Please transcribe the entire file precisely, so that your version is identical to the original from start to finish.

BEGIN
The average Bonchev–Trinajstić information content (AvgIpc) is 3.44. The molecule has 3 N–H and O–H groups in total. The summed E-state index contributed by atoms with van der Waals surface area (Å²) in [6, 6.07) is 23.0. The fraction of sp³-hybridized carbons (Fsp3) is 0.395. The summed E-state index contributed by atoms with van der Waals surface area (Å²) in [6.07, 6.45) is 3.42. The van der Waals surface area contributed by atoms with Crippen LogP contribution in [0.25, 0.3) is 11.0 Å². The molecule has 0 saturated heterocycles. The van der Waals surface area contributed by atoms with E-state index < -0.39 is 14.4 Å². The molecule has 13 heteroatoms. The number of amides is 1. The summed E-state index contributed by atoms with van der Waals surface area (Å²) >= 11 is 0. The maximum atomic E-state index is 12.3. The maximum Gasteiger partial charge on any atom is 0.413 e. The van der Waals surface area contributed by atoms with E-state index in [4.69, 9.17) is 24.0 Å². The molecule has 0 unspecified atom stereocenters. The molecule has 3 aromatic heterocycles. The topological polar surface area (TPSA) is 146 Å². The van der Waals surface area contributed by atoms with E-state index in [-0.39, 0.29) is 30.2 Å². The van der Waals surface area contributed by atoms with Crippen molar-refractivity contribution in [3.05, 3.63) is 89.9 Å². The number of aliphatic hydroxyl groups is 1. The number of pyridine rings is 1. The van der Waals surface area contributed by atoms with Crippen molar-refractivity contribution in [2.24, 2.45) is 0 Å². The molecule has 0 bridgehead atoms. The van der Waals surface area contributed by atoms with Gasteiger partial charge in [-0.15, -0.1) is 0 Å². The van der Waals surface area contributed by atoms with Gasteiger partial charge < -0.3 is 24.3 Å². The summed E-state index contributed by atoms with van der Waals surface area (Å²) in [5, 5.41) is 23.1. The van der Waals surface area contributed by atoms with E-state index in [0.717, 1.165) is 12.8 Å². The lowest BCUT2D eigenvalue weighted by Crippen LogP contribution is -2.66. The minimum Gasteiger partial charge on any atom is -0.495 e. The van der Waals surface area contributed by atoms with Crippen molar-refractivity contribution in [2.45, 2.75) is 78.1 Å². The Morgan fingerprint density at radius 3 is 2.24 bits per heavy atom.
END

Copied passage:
The average Bonchev–Trinajstić information content (AvgIpc) is 3.44. The molecule has 3 N–H and O–H groups in total. The summed E-state index contributed by atoms with van der Waals surface area (Å²) in [6, 6.07) is 23.0. The fraction of sp³-hybridized carbons (Fsp3) is 0.395. The summed E-state index contributed by atoms with van der Waals surface area (Å²) in [6.07, 6.45) is 3.42. The van der Waals surface area contributed by atoms with Crippen LogP contribution in [0.25, 0.3) is 11.0 Å². The molecule has 0 saturated heterocycles. The van der Waals surface area contributed by atoms with E-state index < -0.39 is 14.4 Å². The molecule has 13 heteroatoms. The number of amides is 1. The summed E-state index contributed by atoms with van der Waals surface area (Å²) >= 11 is 0. The maximum atomic E-state index is 12.3. The maximum Gasteiger partial charge on any atom is 0.413 e. The van der Waals surface area contributed by atoms with E-state index in [4.69, 9.17) is 24.0 Å². The molecule has 0 unspecified atom stereocenters. The molecule has 3 aromatic heterocycles. The topological polar surface area (TPSA) is 146 Å². The van der Waals surface area contributed by atoms with E-state index in [-0.39, 0.29) is 30.2 Å². The van der Waals surface area contributed by atoms with Crippen molar-refractivity contribution in [3.05, 3.63) is 89.9 Å². The number of aliphatic hydroxyl groups is 1. The number of pyridine rings is 1. The van der Waals surface area contributed by atoms with Crippen molar-refractivity contribution in [2.24, 2.45) is 0 Å². The molecule has 0 bridgehead atoms. The van der Waals surface area contributed by atoms with Gasteiger partial charge in [-0.15, -0.1) is 0 Å². The van der Waals surface area contributed by atoms with Gasteiger partial charge < -0.3 is 24.3 Å². The summed E-state index contributed by atoms with van der Waals surface area (Å²) in [5, 5.41) is 23.1. The van der Waals surface area contributed by atoms with E-state index in [0.717, 1.165) is 12.8 Å². The lowest BCUT2D eigenvalue weighted by Crippen LogP contribution is -2.66. The minimum Gasteiger partial charge on any atom is -0.495 e. The van der Waals surface area contributed by atoms with Crippen molar-refractivity contribution in [2.45, 2.75) is 78.1 Å². The Morgan fingerprint density at radius 3 is 2.24 bits per heavy atom.